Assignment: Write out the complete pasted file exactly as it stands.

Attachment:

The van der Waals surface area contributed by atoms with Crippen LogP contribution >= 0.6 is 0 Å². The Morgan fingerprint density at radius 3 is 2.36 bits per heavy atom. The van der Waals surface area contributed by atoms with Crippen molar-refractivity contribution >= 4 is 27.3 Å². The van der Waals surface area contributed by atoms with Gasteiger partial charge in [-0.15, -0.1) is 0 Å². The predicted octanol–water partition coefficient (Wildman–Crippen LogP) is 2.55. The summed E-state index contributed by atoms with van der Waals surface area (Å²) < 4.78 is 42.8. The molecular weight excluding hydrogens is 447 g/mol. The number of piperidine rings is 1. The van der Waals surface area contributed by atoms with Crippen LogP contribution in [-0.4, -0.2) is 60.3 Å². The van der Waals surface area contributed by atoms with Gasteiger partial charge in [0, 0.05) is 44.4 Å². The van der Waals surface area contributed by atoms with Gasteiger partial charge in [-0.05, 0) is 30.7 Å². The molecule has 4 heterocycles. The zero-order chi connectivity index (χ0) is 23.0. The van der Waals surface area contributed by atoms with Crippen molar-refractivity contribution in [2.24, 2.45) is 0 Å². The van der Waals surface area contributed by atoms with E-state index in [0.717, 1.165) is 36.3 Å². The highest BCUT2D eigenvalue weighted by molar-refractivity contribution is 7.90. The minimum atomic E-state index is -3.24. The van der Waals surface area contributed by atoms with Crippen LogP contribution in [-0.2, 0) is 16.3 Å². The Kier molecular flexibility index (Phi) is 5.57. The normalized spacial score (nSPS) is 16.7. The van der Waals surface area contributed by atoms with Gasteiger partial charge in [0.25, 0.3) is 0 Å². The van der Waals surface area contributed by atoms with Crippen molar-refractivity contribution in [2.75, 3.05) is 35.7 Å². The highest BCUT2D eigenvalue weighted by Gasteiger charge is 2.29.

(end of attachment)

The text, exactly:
The van der Waals surface area contributed by atoms with Crippen LogP contribution >= 0.6 is 0 Å². The Morgan fingerprint density at radius 3 is 2.36 bits per heavy atom. The van der Waals surface area contributed by atoms with Crippen molar-refractivity contribution >= 4 is 27.3 Å². The van der Waals surface area contributed by atoms with Gasteiger partial charge in [-0.15, -0.1) is 0 Å². The predicted octanol–water partition coefficient (Wildman–Crippen LogP) is 2.55. The summed E-state index contributed by atoms with van der Waals surface area (Å²) < 4.78 is 42.8. The molecular weight excluding hydrogens is 447 g/mol. The number of piperidine rings is 1. The van der Waals surface area contributed by atoms with Crippen LogP contribution in [-0.4, -0.2) is 60.3 Å². The van der Waals surface area contributed by atoms with Gasteiger partial charge in [0, 0.05) is 44.4 Å². The van der Waals surface area contributed by atoms with Gasteiger partial charge in [-0.05, 0) is 30.7 Å². The molecule has 4 heterocycles. The zero-order chi connectivity index (χ0) is 23.0. The van der Waals surface area contributed by atoms with Crippen molar-refractivity contribution in [2.24, 2.45) is 0 Å². The van der Waals surface area contributed by atoms with E-state index in [0.717, 1.165) is 36.3 Å². The highest BCUT2D eigenvalue weighted by molar-refractivity contribution is 7.90. The minimum atomic E-state index is -3.24. The van der Waals surface area contributed by atoms with Crippen LogP contribution in [-0.2, 0) is 16.3 Å². The Kier molecular flexibility index (Phi) is 5.57. The normalized spacial score (nSPS) is 16.7. The van der Waals surface area contributed by atoms with Gasteiger partial charge in [0.25, 0.3) is 0 Å². The van der Waals surface area contributed by atoms with Crippen molar-refractivity contribution in [2.75, 3.05) is 35.7 Å². The highest BCUT2D eigenvalue weighted by Gasteiger charge is 2.29.